Harry Persad’s Helping Hands Serve All
Photo : Harry Persad with daughter Valinee and grandson David Rodney Ramsahai.
I journeyed to the Ramjit & Basso Persad Hindu Temple, St Helena last Sunday (June 10, 1918) to do a report on a Health Fair sponsored by the Harry Persad Helping Hands Foundation. I have been hearing much in the air of Harry Persad &Sons and their participation in social and spiritual activities and specifically the concept of the Flying Hanuman.
I arrived at10:30 a.m. and recognised Revan Teelucksingh, Chairman of Seva TT. Also present was Nigel Suchit, another Hindu worker of the Hindu Swayamsevak Sangh . I have had the privilege of training together with them in the Hindu Seva Sangh’s Youth Development Camp. I was not surprised to see the large number of volunteers from SevaTT. SevaTT is today known for its response to the needs of citizens when there are natural disasters.
Photo : Pandit Veda Persad, Chairman of Helping Hands Foundation, assists with a patient.
I was introduced to Veda Persad, the Managing Director of Harry Persad and Sons, Pandit at the Ranjit and Basso HinduTemple and Chairman of Harry Persad Helping Hands Foundation.
‘The Helping Hands was started seven years ago on my father’s 60th birth anniversary. Helping Hands reaches out to all who are in need. We prepare 80-100 meals and distribute them to the poor and homeless every Thursday,” he said.
“Today’s health fair is opened to the public. We are providing a range of health services: dental, pap smear, blood lab, visual and even legal counselling,” said Pandit Veda Persad.
In addition to the food distribution, the mandir is home to the Nritya Sangam Dance Company, Hindi classes sponsored by the Indian High Commission and a venue for weddings with no charges.
Photo : Harry Persad and cadiologist Dr Ricky Maharaj, one of the volunteers at the Health Fair.
I later met with Harry Persad, the Chairman and founder of Harry Persad & Sons. “I was motivated to do all this by my mother. She was a devout Hindu, a devotee of Lord Hanuman,” he said.
The concept to build the flying Hanoman came one day while he was sitting in his office. He was thinking of a project that he can do when his eyes caught a picture of Hanuman. ”That is what I am going to do,” he said to himself. The first Flying Hanuman was placed at his compound in St Helena. “I have built four so far-one at Barrackpore, another at Radio Jagriti compound in Pasea, Tunapuna, a fourth in Todd’s Road Mandir, and a fifth is being constructed for Divali Nagar,” he said.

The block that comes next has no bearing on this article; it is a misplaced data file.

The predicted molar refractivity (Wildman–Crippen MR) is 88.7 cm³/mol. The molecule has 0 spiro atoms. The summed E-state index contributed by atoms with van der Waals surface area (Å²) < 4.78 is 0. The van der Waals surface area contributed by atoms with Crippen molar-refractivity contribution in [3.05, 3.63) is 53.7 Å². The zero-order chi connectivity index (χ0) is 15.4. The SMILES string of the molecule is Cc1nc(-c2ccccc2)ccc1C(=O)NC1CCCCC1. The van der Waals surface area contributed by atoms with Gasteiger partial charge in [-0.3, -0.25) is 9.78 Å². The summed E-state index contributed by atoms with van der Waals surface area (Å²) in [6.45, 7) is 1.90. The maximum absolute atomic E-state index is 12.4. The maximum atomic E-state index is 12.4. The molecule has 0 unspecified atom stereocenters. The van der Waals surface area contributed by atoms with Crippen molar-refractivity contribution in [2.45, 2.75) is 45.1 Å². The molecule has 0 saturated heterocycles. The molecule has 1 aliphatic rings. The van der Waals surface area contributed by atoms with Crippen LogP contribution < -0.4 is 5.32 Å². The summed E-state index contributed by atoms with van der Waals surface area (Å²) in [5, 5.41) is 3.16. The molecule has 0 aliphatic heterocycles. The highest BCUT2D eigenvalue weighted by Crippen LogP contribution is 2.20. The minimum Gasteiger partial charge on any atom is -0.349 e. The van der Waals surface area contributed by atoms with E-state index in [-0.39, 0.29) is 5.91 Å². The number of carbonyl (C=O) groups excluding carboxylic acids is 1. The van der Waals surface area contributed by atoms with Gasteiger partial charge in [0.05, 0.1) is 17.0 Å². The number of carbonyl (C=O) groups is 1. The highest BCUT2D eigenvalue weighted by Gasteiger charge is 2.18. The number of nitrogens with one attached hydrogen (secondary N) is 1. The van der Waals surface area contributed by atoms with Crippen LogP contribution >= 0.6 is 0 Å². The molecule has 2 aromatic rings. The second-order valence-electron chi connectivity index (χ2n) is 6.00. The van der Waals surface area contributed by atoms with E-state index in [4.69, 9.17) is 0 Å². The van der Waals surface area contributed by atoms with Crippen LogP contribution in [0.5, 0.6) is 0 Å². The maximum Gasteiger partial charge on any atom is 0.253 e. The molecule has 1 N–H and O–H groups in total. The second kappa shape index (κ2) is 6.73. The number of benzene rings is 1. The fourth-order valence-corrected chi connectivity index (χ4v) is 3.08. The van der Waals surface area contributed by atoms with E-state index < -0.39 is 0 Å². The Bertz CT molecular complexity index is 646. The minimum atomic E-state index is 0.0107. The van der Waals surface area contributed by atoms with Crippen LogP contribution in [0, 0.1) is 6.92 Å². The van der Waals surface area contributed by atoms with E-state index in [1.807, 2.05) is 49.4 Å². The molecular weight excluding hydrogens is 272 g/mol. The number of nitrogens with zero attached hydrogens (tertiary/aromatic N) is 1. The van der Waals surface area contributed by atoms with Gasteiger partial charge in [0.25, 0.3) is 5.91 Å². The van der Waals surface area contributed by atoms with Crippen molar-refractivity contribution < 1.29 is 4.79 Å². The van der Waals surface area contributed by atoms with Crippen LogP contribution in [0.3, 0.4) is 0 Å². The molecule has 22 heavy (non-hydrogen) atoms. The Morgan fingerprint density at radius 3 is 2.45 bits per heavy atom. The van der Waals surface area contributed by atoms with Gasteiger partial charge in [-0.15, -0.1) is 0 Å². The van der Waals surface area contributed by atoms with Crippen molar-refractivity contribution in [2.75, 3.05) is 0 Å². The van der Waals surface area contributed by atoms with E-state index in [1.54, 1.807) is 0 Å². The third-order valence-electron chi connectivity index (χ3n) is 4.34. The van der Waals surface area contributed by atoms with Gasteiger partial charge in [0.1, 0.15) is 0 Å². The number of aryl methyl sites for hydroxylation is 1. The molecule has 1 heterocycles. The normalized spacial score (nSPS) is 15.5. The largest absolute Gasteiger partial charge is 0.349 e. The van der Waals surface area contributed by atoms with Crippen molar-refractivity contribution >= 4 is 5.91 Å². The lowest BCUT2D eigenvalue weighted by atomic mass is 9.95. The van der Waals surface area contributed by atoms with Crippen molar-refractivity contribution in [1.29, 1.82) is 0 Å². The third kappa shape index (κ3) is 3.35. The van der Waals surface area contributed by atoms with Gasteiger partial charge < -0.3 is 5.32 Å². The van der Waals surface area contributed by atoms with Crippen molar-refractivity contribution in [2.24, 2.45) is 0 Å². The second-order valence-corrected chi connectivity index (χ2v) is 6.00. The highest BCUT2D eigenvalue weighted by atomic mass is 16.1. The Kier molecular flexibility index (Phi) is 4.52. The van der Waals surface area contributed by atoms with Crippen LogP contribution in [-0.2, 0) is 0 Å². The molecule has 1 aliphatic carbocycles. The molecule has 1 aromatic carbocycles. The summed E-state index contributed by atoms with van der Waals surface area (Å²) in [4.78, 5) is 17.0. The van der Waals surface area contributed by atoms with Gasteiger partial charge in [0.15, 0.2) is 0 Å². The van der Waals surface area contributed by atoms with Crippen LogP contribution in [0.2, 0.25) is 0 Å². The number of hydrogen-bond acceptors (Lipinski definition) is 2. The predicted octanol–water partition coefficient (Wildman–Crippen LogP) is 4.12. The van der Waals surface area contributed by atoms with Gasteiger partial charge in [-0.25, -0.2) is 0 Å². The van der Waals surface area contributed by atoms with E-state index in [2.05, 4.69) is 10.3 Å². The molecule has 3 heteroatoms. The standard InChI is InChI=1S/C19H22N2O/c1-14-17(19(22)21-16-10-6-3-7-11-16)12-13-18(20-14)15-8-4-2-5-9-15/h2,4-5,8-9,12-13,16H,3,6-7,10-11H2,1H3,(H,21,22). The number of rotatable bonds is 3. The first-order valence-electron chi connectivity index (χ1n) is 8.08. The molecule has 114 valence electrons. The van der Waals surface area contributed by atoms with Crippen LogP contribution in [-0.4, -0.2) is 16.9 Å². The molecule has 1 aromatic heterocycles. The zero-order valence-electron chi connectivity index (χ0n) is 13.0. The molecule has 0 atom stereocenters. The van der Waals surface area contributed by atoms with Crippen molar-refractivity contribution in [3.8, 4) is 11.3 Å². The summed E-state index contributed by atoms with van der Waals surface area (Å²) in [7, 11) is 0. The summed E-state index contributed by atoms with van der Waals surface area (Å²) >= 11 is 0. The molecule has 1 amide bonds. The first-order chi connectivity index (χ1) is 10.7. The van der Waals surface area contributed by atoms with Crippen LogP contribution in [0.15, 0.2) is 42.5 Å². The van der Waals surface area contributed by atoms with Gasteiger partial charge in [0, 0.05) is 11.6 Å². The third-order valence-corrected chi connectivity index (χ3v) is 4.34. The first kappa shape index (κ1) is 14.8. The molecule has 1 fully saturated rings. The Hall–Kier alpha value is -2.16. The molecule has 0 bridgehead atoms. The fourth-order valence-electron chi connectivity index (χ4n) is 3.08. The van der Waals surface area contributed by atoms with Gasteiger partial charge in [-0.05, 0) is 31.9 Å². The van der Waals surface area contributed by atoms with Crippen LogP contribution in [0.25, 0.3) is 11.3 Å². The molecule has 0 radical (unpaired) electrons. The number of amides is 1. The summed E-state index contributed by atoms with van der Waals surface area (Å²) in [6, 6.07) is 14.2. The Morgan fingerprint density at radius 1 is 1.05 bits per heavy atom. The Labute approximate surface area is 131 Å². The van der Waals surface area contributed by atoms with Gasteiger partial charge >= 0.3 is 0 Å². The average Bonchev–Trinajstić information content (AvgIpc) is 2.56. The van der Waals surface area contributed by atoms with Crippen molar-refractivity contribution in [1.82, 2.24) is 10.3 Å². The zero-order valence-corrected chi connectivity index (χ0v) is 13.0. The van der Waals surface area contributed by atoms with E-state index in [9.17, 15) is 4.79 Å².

Harry Persad was born in Todd’s Road, Central Trinidad in a family of 14 siblings-eight girls and six boys. “My mother was a devout person and was the main drive in the construction of the Todd’s Road Mandir,” he said.
I recalled the pioneering work done by the Hindu Seva Sangh in the 1980s at the homes of families in the districts. Pandit Laksmidath, then a youth, and his grandmother were always in attendance. A few of the Satsannghs were hosted at the mother’s home. It was this pioneering work that inspired the construction of the Todd’s Road Mandir. One of the early efforts to raise money for the construction of a mandir was a Ramayan Yagya hosted in the village.
“At age twelve I went to live with an aunt in Calfornia. She had no children. It was at Dow Village that “I became involved in the Ram Leela. For many years I played Ram Leela and later my son Veda played, “ Harry Persad informed.
Harry Persad has not lost touch with Dow Village. Later he returned to the district and built the temple on the compound where the Ram Leela is being held.
“It is the first mandir built on a Ram Leela ground,” he said.
Harry Persad & Sons is engaged in both civil and electrical engineering works. The company owns a quarry at Cumac and crushing and asphalt plants. Keeping abreast with technology Harry Persad can monitor through CCTV every activity in his business from his office in St Helena.
Photo : Revan Teelucksingh, Chairman of SevaTT and Nigel Soochit, a volunteer worker at Ramjit & Basso Hindu Temple
Not just the average contractor, Harry Persad is highly trained and skilled in electrical and civil engineering. He was a graduate of Old Tech in San Fernando. His first job was as an electrical technician with Nestle. “I was provided opportunities to learn. I was sent to East and West Germany for technical training. I also did a course in management with the renowned Shirley Rod Otley. My love to learn took me to London, Chicago and many places,” he informed.
“After leaving Nestle I began working with COOSAL’S as Operation Director for 23 years. During this time I constructed asphalt plants not only for COOSAL’S but also for Junior Sammy and DIPCON,” he said
“I never like to show off but I was literally in charge of COOSAL’S,” he said. He continued: “I worked under the whites. The experience I gained is second to none,” he said.
“When I left COOSAL’S I started my business with one truck and a backhoe,” he said.
For a man who lost his father at age 8 and went to school bare footed, Harry Persad has certainly done well. More importantly, he has not forgotten his dharma. With his children as his support Harry’s Helping Hands are serving the people of this country with joy in his heart.